While celebrity popularity can drive fragrance sales, packaging also plays a crucial role.

“As new celebrity fragrances come out and they encompass novelty in design and fun, they still do well,” says Grant. “For example, Gwen Stefani’s Harajuku Lovers collection was among the best sellers in 2008.

“We do see that younger consumers do tend to resonate with packaging more as well. Since these celebrity fragrances do tend to be more popular with the younger consumer, it’s usually a pretty winning formula.”

Still, there are signs that the celebrity fragrance market may be waning. NPD Group recently reported a 10 percent drop in prestige fragrance retail sales for the first half of 2009.

If sales are flagging, Mormoris hasn’t noticed.

“I keep hearing about it,” laughs Mormoris, who names the Dion and Minogue fragrance lines as two of Coty’s best performers. “But I haven’t seen it.”

(Nick Krewen is a Toronto-based journalist who has written for The Toronto Star, TV Guide, Billboard, Country Music and was a consultant for the National Film Board’s music industry documentary Dream Machine.)

Jay-Z: King of the No. 1 album

Judged solely on his string of No. 1 albums, Jay-Z has accomplished the unexpected: he’s become bigger than Elvis. 

Jay-Z performs at the MTV Video Music Awards in New York on Sept. 13, 2009.


Jay-Z performs at the MTV Video Music Awards in New York on Sept. 13, 2009.

Nick Krewen
Special to the Star,
Published on Fri Oct 30 2009

Judged solely on his string of No. 1 albums, Jay-Z has accomplished the unexpected: he’s become bigger than Elvis.

With the Sept. 11 arrival of The Blueprint 3, Brooklyn-born rapper Shawn Carter scored his 11th straight chart-topper on the Billboard 200 retail charts, surpassing the King’s total and establishing a record for solo acts for most No. 1 albums in history.

With 19 chart-toppers to their credit, The Beatles claim overall supremacy.

To reach the exclusive 11 club, Jay-Z eclipsed such superstar sexagenarians as Elton John, the Rolling Stones, Barbra Streisand, Led Zeppelin and, at 60, the relative baby of the bunch, Bruce Springsteen.

In fairness, Jay-Z’s accomplishment may have more to do with changing times than actual sales numbers.

According to figures provided by music industry retail tracking system Nielsen SoundScan, the multiple Grammy winner’s sales are substantial, but well below those of his chart-topping peers: 27 million albums sold south of the border and 964,000 here in Canada, with digital songs adding another 245,000 in sales here and 6.5 million in the U.S. With an additional 30 to 50 years of exposure on their side, the aforementioned artists can claim sales that double, triple and even quadruple Jay-Z’s tally.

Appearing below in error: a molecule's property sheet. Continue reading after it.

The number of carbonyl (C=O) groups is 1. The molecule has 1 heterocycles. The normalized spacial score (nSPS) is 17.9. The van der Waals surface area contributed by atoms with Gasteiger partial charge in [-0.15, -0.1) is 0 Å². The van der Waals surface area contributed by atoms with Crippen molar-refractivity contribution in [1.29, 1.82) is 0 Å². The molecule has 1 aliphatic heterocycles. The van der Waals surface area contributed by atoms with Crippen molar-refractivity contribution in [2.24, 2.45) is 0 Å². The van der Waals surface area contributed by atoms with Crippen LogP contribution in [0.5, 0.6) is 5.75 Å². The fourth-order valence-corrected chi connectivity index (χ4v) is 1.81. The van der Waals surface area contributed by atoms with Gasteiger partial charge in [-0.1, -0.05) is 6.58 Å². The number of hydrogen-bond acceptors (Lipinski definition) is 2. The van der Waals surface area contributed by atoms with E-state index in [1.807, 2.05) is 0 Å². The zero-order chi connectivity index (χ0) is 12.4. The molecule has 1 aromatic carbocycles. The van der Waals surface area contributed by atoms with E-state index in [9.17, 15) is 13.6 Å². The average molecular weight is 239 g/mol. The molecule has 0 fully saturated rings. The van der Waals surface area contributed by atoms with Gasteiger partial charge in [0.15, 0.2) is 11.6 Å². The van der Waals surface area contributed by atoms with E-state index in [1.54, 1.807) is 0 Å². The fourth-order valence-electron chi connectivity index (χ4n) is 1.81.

Still, a younger generation armed with more disposable income than ever is making its collective voice heard, says Will Strickland, president of the Urban Music Association of Canada.

“Whereas in the ’80s rap used to mimic pop culture, today it is pop culture,” says Strickland. “Regardless of the era or timing, when you’re good, you’re good.”

He notes that in this era of fickle tastes, Jay-Z has learned to give the public what they want, when they want it. “Everything is fast food now,” Strickland observes. “The other artists benefited from a slow burn.”

So is Jay-Z’s statistical vault past Presley really that impressive? “It’s an amazing feat,” Strickland says. “Rap is a young man or young woman’s game. To have a rap artist accomplish this when their careers usually have the longevity and lifespan of mosquitoes – and adding the fact that Jay-Z has accomplished this in just 15 years – speaks to the prolific nature of his recordings.

“There are not a lot of rappers who are still relevant in their 40s.”

Well, 39, actually – Jay-Z doesn’t hit the big four-oh until Dec. 4.

But Strickland has a point. The artist, who’s scheduled to play the Air Canada Centre on Halloween (with a top ticket price of $175), has managed to ascend to pop music royalty on the wings of a genre known for its finite careers.

Through 13 studio albums of seasoned, futurist and street-savvy observations that began with 1996’s Reasonable Doubt, includes a trio of Blueprint projects and was interrupted in 2003 by a two-year self-imposed retirement, Jay-Z seems to be unstoppable, even attaining his latest pinnacle in the glaring absence of another stat.

“It’s crazy – he’s never had a No. 1 single,” notes Ashton (Famous) Bishop, the 25-year-old Toronto rapper who’s looking to stake his own claim on the international hip-hop scene.

Rappers come and go, but what makes Jay-Z so consistent? “He’s always … in touch with the times,” Famous says. “He just set out The Blueprint 3, and now every hip-hop song in the next two years is going to sound like him. He’s a trendsetter.”

Adds UMAC’s Strickland, “When Jay-Z says it, he’s E.F. Hutton – everyone follows his words. He name-drops products in his songs and it impacts sales. When a rapper of influence affects the purchase of luxury items, it’s no longer a niche thing.”